MY GRANDFATHER WAS A CORPORATE LAWYER who worked for Domino Sugar for over thirty years ending his career as vice chairman of the company. He died in 1954 of lung cancer when I was just a small lad.
I remember little about the man except for his bushy eyebrows and the tall Cuban cigars he kept in the upper pocket of his three-piece suits. He seemed to wear such fine clothes seven days a week. Casual dress was not in his make-up.
Reflecting on his life with the help of his diaries, I have learned much about the man. He was all business. I’ve come to believe with certainty that humor was not his strong suit. He meticulously recorded his private thoughts with the help of his fountain pens and bound notebooks in his daily journaling.
The following is an excerpt from January 5, 1936, describing his daughter at fifteen years of age. Louise, his eldest, would become my mother in 1949.
Louise is in her second year at Scarsdale High School. She receives consistently poor marks and had to drop Latin. She frequently comes home disgruntled with her schoolmates and wants to move away. She is boy-crazy and quite brazen about letting objects of her successive infatuations know how she feels about them. Louise, who has taken piano lessons (without making much progress) since she was five or six, is now changing to voice lessons. She is neat and orderly, courageous, and a hard and efficient worker on things other than studies. She has a most difficult disposition, which we are doing our best to smooth off.
Louise was sent to her room during dinner for being unpleasant.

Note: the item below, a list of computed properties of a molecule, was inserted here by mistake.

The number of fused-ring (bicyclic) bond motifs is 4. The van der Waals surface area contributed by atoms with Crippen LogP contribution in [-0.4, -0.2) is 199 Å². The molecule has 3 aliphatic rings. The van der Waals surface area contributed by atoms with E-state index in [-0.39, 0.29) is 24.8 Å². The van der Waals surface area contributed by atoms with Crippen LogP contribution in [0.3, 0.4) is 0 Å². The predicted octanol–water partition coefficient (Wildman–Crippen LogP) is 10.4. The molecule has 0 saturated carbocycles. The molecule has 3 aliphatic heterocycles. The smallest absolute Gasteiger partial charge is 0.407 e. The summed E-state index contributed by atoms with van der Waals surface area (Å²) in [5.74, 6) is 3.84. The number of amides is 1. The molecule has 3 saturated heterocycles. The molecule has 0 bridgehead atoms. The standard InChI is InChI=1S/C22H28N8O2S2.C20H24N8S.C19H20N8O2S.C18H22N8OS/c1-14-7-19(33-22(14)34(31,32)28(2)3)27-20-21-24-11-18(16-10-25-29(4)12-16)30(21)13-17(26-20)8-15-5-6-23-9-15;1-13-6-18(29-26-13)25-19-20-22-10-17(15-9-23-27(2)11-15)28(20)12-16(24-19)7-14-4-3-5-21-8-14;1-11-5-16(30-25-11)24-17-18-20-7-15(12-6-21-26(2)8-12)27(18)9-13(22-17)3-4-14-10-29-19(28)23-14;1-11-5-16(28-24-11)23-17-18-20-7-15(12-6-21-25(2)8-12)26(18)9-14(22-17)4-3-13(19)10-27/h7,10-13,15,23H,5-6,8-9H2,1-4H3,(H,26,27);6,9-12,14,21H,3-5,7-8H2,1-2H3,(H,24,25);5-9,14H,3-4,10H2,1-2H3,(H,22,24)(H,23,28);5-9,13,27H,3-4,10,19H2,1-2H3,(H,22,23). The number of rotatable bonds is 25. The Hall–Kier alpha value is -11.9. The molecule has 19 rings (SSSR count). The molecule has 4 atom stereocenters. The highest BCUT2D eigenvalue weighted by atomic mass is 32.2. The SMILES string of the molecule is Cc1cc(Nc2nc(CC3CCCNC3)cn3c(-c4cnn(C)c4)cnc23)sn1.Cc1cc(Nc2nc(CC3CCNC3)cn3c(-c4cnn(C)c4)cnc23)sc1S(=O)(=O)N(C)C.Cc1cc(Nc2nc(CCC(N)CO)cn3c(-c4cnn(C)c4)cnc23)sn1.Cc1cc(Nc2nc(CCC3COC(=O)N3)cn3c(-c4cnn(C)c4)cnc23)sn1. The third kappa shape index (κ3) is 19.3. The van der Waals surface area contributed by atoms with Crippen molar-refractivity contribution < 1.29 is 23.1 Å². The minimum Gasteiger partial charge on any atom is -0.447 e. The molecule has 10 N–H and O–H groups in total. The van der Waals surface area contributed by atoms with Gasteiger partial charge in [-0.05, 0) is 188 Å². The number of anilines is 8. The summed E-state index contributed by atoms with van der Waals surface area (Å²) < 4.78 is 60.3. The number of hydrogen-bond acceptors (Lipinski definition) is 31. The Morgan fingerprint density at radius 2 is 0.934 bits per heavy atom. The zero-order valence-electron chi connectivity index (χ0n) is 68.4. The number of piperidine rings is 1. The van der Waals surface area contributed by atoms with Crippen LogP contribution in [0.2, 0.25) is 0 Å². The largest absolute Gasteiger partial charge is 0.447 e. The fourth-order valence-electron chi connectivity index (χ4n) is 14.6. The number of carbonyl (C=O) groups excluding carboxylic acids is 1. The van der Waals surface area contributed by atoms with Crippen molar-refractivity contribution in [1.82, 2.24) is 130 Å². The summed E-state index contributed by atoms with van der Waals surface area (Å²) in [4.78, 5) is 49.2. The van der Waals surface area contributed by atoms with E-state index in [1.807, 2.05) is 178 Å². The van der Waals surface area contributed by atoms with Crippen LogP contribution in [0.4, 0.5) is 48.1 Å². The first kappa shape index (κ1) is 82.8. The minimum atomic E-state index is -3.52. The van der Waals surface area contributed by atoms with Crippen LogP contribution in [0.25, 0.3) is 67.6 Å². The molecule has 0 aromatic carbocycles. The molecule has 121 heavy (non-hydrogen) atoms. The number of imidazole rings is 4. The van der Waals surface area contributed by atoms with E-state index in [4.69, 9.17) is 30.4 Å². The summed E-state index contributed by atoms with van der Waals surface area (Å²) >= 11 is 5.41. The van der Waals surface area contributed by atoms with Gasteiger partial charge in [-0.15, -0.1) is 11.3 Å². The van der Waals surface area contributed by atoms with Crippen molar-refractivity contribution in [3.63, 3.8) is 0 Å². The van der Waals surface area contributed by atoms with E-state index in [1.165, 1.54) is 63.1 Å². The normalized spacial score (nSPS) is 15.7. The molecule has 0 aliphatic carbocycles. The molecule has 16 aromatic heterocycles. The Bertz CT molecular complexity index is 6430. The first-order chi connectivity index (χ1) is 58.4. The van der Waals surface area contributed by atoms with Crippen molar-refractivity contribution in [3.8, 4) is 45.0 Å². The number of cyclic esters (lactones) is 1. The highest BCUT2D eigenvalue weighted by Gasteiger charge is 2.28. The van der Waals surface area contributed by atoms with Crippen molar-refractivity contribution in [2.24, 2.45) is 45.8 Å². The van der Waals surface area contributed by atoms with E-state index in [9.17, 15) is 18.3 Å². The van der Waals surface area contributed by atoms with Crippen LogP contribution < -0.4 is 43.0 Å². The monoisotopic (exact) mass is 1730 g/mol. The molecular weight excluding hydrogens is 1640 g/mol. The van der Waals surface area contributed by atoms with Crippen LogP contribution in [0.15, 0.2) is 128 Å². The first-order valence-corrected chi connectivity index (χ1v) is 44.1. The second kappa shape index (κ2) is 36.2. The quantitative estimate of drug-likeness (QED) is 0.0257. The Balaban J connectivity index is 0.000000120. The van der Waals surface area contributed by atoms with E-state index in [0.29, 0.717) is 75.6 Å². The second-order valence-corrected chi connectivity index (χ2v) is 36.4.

Hiram Beach Carpenter, Esq.
This is representative of his stern approach to raising his three children. He wasn’t what you called a fun guy. My mother had the furthest thing from a “difficult disposition,” at least as I knew her. We all live with a point of view. I think this entry might be a near-perfect metaphor for the saying - the pot calling the kettle black. i.e., criticizing others for the very fault one possesses.
His business life involved international travel. Stories of his hosting sugar processors and visiting with Cuban associates from all walks of life have been gleaned from his journals. The tobacco farms were his favored free-time pursuit where he enjoyed the finest cigars Havana had to offer. I’m sure sugar-cane rum played in there, too.
I’ve watched with partisan interest the ups and downs of the sweetener industry. I recall an early trip north of Flint where sugar beets were strewn all over the Dixie Highway having fallen from the large farm trailers. My dad skillfully avoided hitting them as we headed up north. It fascinated me as I learned that these colossal beets would be processed into granulated white table sugar. That was a shock to my system. And then to add fuel to the fire, I learned a few years ago that the stevia herb grown down in South America was 200 times sweeter than the granulated sugar derived from sugar cane. My conclusion here is that the world is constantly changing for the consumers' benefit because of discoveries and technology.
For my money, and family ties, I’m a fan of the yellow and white Domino Sugar product (pictured) and, yes, I still drive a Chevrolet with a gasoline engine.
Another sweet ending.